Adult Hippocampal Neurogenesis, Cognitive Flexibility, and Depression
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Depression is a serious and complex mental health disorder that is becoming increasingly prevalent, and is among the leading causes of global disease burden. Although depression is thought to be primarily an affective disorder, there is growing evidence that it is associated with memory deficits. Adult hippocampal neurogenesis has been implicated in depression and may also contribute to cognitive flexibility. Therefore, the present study used an animal model of depression involving chronic corticosterone (CORT) injections to assess learning and memory, and changes in adult hippocampal neurogenesis. In Experiment I, rats were randomized to receive either CORT (40 mg/kg) or vehicle injections for 21 days. On the second day of treatment, all rats received injections of BrdU to label newborn neurons. Six days before the end of the CORT treatment, rats were subjected to behavioural testing in the Morris water maze (MWM). Neurogenesis was also assessed using immunofluorescence staining. Although CORT-treated rats performed on par with vehicle-treated rats during spatial learning of the MWM, cognitive flexibility of the CORT-treated rats was significantly impaired during the first day of reversal training. The probe test revealed enhanced memory retention of the platform location for the CORT-treated rats. Experiment II was similar to Experiment I in all respects, except that injections were stopped 3 days before behavioural assessment. In Experiment II, CORT-treated rats performed better in the spatial learning phase of the MWM, while reversal learning and memory retention in the probe test were no different than control animals. In both Experiment I and II, no difference in the number of newborn neurons between the two groups was observed. These findings suggest that cognitive flexibility is impaired in a CORT-induced animal model of depression, the effect is reversible and seems to be independent of suppressed hippocampal neurogenesis.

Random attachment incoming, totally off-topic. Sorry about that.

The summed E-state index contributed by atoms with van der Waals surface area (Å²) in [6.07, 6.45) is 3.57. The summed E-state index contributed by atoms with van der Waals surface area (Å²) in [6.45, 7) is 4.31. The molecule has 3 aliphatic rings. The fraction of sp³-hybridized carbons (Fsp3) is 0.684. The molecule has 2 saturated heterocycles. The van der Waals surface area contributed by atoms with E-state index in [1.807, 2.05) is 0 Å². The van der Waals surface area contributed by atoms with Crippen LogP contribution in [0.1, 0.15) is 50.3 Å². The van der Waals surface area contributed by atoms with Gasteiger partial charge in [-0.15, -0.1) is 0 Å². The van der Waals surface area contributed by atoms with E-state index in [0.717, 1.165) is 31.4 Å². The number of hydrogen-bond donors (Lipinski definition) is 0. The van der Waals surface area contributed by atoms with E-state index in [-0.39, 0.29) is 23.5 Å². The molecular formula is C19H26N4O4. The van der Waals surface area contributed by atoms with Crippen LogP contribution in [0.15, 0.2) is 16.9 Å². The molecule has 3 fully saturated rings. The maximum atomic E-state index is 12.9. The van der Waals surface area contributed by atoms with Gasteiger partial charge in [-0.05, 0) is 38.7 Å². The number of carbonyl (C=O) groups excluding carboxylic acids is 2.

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Erika Lui (2016). Adult Hippocampal Neurogenesis, Cognitive Flexibility, and Depression. UWSpace. http://hdl.handle.net/10012/10281